Laurie Halse Anderson
Laurie Halse Anderson is the author of 5 novels and 3 picture books. Her books have been nominated for numerous awards and many recommendations. Each of her books that I have read has been excellent and this one is no exception. The dust jacket states "Everybody told me to be a man … Nobody told me how." Anderson captures the essence of the journey from a boy to a man.
Tyler Miller had been caught defacing school property, and now he is a hero to some, and an outcast to others, and is trying to find his way in the world. He has done community service all summer at the school, and worked for a landscaping company.
Now he must return to school and face the students and teachers who know what he did and the punishment he received for it. The school year begins badly; at a party he is knocked into a tray of glasses and cuts the feet of the Alpha female of the school, who happens to be the women of his dreams, Bethany Milbury.
Tyler is forced to take Bethany a cake as an apology for the accident. They become friends, and seem to be sort of dating. Then Bethany gets trashed at a party, and Tyler does the right thing. Yet Tyler broke his curfew from the court and that is just the beginning of some serious problems in his life. Unfortunately someone takes advantage of Bethany while she is drunk and most people think it is Tyler because of his reputation.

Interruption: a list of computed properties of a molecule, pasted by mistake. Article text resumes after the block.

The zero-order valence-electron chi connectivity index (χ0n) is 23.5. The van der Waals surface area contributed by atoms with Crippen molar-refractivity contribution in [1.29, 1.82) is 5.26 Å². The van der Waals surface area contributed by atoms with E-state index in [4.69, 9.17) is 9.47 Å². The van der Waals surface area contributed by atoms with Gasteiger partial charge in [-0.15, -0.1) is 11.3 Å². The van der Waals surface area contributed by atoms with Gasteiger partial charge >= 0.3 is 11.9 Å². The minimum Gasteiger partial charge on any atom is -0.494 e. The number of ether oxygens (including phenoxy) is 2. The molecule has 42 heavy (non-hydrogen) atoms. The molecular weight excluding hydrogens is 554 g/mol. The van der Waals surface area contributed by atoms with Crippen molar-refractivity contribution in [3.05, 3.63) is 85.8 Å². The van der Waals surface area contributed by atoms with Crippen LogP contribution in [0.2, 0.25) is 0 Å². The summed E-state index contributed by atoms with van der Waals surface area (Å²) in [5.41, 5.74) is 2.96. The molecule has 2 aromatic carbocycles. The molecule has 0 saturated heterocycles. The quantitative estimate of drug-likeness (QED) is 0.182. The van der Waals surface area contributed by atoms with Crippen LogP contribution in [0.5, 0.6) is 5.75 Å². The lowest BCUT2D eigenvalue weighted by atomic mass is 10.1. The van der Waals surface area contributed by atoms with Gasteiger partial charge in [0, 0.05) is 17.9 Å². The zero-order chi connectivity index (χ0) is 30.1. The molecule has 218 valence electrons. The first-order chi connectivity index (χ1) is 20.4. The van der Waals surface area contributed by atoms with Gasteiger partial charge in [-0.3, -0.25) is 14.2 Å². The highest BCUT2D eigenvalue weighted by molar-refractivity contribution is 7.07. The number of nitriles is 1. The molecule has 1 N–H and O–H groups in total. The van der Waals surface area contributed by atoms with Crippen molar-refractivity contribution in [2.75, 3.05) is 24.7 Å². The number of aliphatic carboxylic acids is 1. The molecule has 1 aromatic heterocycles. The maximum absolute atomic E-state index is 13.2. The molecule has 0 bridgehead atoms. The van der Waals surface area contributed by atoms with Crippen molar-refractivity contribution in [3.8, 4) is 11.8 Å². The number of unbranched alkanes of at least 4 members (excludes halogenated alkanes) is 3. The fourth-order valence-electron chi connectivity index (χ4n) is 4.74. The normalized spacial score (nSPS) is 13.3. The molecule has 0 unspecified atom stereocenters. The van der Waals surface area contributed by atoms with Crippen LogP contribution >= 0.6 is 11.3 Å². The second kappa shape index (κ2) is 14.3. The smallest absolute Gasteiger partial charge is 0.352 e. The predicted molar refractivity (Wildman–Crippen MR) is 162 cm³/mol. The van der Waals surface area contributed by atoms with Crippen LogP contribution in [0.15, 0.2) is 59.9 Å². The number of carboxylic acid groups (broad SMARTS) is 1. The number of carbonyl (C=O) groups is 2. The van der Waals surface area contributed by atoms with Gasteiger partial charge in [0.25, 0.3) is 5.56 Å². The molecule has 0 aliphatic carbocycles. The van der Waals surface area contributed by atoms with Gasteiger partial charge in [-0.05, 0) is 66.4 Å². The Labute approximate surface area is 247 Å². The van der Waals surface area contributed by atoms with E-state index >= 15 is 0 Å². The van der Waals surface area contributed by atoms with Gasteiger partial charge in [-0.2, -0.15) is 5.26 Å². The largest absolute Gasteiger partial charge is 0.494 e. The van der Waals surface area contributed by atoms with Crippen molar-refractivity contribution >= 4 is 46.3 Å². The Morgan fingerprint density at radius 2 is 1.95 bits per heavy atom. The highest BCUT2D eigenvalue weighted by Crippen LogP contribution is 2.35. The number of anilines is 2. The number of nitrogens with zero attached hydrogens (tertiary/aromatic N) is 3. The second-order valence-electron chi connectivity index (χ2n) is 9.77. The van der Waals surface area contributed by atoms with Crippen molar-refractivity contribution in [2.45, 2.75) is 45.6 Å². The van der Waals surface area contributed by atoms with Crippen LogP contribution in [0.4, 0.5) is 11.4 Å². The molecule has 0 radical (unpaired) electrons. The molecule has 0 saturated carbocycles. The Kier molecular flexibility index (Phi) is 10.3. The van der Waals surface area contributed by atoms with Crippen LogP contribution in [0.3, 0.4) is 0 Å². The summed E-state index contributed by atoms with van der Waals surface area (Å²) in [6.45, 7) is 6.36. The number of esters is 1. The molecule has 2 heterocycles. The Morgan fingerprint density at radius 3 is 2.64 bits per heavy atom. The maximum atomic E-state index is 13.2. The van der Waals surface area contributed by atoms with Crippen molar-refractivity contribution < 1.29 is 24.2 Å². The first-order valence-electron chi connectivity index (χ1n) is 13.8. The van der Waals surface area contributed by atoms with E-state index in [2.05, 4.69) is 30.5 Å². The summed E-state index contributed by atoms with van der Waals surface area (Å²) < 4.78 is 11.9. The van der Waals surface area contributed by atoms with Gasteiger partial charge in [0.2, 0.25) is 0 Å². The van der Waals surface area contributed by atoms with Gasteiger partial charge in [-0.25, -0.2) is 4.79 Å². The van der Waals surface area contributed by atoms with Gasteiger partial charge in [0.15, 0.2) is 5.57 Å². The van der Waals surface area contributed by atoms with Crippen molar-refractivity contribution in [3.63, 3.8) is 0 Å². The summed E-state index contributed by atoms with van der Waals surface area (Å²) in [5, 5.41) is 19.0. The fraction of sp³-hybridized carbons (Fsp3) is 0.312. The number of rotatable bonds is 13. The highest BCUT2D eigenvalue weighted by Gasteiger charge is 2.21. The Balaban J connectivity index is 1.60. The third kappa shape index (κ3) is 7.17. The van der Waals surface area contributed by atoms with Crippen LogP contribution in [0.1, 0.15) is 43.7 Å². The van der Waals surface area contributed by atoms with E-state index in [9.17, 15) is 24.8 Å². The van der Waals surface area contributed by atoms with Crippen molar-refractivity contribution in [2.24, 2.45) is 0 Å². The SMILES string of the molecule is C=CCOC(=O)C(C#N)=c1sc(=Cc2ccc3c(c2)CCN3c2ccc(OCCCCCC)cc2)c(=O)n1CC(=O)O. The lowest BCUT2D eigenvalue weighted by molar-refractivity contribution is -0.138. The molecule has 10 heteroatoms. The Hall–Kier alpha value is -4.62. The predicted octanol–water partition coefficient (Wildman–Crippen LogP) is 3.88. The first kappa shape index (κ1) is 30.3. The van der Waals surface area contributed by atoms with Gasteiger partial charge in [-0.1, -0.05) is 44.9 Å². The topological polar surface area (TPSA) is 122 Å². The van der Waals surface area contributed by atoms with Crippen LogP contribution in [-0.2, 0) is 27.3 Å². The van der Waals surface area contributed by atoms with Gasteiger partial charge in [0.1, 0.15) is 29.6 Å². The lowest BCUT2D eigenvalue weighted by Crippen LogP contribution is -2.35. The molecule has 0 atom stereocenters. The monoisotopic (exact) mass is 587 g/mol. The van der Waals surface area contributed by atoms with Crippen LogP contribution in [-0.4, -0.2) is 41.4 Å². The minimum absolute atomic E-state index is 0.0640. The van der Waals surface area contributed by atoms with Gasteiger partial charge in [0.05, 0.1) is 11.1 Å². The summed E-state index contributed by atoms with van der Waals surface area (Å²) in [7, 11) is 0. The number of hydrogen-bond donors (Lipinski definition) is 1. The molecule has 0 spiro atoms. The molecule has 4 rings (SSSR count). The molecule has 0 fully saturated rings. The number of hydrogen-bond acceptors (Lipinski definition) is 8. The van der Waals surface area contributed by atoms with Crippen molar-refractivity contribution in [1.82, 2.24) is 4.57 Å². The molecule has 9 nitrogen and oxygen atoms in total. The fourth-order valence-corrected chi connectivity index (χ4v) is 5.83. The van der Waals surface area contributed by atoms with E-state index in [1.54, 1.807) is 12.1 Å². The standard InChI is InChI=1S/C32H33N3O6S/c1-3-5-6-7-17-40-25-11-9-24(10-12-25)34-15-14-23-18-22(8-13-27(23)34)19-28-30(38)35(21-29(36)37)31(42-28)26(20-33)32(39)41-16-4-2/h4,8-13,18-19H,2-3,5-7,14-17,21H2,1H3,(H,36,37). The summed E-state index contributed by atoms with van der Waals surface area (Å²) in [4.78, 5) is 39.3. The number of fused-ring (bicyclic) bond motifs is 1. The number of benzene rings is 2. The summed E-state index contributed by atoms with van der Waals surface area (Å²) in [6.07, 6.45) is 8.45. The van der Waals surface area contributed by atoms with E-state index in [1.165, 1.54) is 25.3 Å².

Most people think he did it. The cops keep coming by. He is attacked in school and out of school. He struggles with what to do, how to be a man. Can he learn how to be a man; can he take control of his life that seems completely out of control?
This book does an amazing job of capturing the angst of growing up, of finding your place in the world. It shows clearly the transition from boy to man, and then end of high school and moving on to the rest of life.
Anderson, as a woman, surprised me with he ability to write about becoming a man; her insight and clarity are awesome. This book should become a classic. Much like her earlier novel Speak I believe this book should be on the reading list for every high school or university Children's Literature course.
The book leaves you wanting more. The reader will want to know what happens next. Where is Tyler in a year, 3, 5 or 10? These questions will haunt you after you finish the book.
Anderson's blog is Mad Woman in the Forest.
(First Published in Imprint 2007-09-28 as 'Short Titles With Varied Depths.')
For my review of Speak click here.